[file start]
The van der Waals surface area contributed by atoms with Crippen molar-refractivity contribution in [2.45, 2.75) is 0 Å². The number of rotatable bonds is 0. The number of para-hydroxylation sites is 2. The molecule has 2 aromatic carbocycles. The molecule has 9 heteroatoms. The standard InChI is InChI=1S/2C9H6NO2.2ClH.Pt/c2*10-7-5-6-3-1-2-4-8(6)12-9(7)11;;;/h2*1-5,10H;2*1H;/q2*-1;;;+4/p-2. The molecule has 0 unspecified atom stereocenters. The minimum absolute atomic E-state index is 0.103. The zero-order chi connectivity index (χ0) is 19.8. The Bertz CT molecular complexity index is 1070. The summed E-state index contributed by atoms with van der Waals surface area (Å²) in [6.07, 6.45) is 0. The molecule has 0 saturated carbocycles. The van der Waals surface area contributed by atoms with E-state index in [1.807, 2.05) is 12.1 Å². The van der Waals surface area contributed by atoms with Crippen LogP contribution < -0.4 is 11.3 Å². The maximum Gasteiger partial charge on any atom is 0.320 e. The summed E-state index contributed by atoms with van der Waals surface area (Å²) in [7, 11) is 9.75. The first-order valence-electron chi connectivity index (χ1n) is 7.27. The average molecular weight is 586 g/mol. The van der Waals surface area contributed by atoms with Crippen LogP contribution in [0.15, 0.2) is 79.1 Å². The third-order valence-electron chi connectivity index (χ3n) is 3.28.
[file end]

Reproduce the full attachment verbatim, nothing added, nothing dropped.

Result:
The van der Waals surface area contributed by atoms with Crippen molar-refractivity contribution in [2.45, 2.75) is 0 Å². The number of rotatable bonds is 0. The number of para-hydroxylation sites is 2. The molecule has 2 aromatic carbocycles. The molecule has 9 heteroatoms. The standard InChI is InChI=1S/2C9H6NO2.2ClH.Pt/c2*10-7-5-6-3-1-2-4-8(6)12-9(7)11;;;/h2*1-5,10H;2*1H;/q2*-1;;;+4/p-2. The molecule has 0 unspecified atom stereocenters. The minimum absolute atomic E-state index is 0.103. The zero-order chi connectivity index (χ0) is 19.8. The Bertz CT molecular complexity index is 1070. The summed E-state index contributed by atoms with van der Waals surface area (Å²) in [6.07, 6.45) is 0. The molecule has 0 saturated carbocycles. The van der Waals surface area contributed by atoms with E-state index in [1.807, 2.05) is 12.1 Å². The van der Waals surface area contributed by atoms with Crippen LogP contribution < -0.4 is 11.3 Å². The maximum Gasteiger partial charge on any atom is 0.320 e. The summed E-state index contributed by atoms with van der Waals surface area (Å²) in [7, 11) is 9.75. The first-order valence-electron chi connectivity index (χ1n) is 7.27. The average molecular weight is 586 g/mol. The van der Waals surface area contributed by atoms with Crippen LogP contribution in [0.15, 0.2) is 79.1 Å². The third-order valence-electron chi connectivity index (χ3n) is 3.28.